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Gage County extends moratorium on turbine permits 

Credit:  Scott Koperski, Daily Sun news editor | Beatrice Daily Sun | Oct 7, 2020 | beatricedailysun.com ~~

Gage County’s ban on wind energy permits will continue for at least another six months.

The County Board of Supervisors on Wednesday approved extending the moratorium on permit applications for wind turbines that was initially passed in July.

The board now wants the Planning and Zoning Commission to take a closer look at the regulations before again accepting permits.

“The idea is to give planning and zoning a chance to look at anything else that they would want to discuss or go over, not to ban wind, but to look at other potential changes,” said County Board chairman Erich Tiemann. “I think there was a list of several things we asked them to look at two weeks ago.”

Halting the permit process in July was driven by a proposal from a group of Gage County landowners to amend wind regulations. That proposal was approved in September to increase setback requirements from nonparticipating residences from 3/8 to one mile.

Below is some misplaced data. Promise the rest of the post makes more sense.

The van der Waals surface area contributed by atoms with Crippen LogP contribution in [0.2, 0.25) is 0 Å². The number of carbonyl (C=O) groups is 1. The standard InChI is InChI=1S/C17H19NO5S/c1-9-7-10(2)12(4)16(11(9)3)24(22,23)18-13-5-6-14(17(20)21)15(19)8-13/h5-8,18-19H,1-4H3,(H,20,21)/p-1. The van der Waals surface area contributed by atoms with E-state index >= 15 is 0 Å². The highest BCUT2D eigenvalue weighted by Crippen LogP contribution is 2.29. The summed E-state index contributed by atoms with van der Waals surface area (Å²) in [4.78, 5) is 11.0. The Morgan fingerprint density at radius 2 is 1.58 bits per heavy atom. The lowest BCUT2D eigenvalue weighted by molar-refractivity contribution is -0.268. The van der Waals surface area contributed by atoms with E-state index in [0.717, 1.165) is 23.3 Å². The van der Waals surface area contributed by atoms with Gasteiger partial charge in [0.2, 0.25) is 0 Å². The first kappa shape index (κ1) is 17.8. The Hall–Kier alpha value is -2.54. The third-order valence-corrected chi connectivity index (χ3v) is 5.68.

Nonparticipating residents are those who do not have contracts in place with a wind company. Changes how decibel levels were calculated and who conducts testing were also included in the amendment.

The push for change was largely driven by a proposal from NextEra Energy Resources to build a wind farm in northern Gage County.

Special use permits for wind turbines will now be placed on hold until at least April 15.

Planning and Zoning director Lisa Wiegand said the process of reevaluating regulations moving forward could be another lengthy one.

“As far as a timeline, this will take some time to review,” she said. “There’s a lot of things specific to villages that we need to go back and tweak. However, there’s a lot of things that came out of the hearing process that people want us to look at, setbacks from property lines and things of that nature. It’s not just about studying wind. It’s a consistency among all the regulations of how you tweak one industry compared to livestock production, junk yards or anything.”

Source:  Scott Koperski, Daily Sun news editor | Beatrice Daily Sun | Oct 7, 2020 | beatricedailysun.com

This article is the work of the source indicated. Any opinions expressed in it are not necessarily those of National Wind Watch.

The copyright of this article resides with the author or publisher indicated. As part of its noncommercial educational effort to present the environmental, social, scientific, and economic issues of large-scale wind power development to a global audience seeking such information, National Wind Watch endeavors to observe “fair use” as provided for in section 107 of U.S. Copyright Law and similar “fair dealing” provisions of the copyright laws of other nations. Send requests to excerpt, general inquiries, and comments via e-mail.

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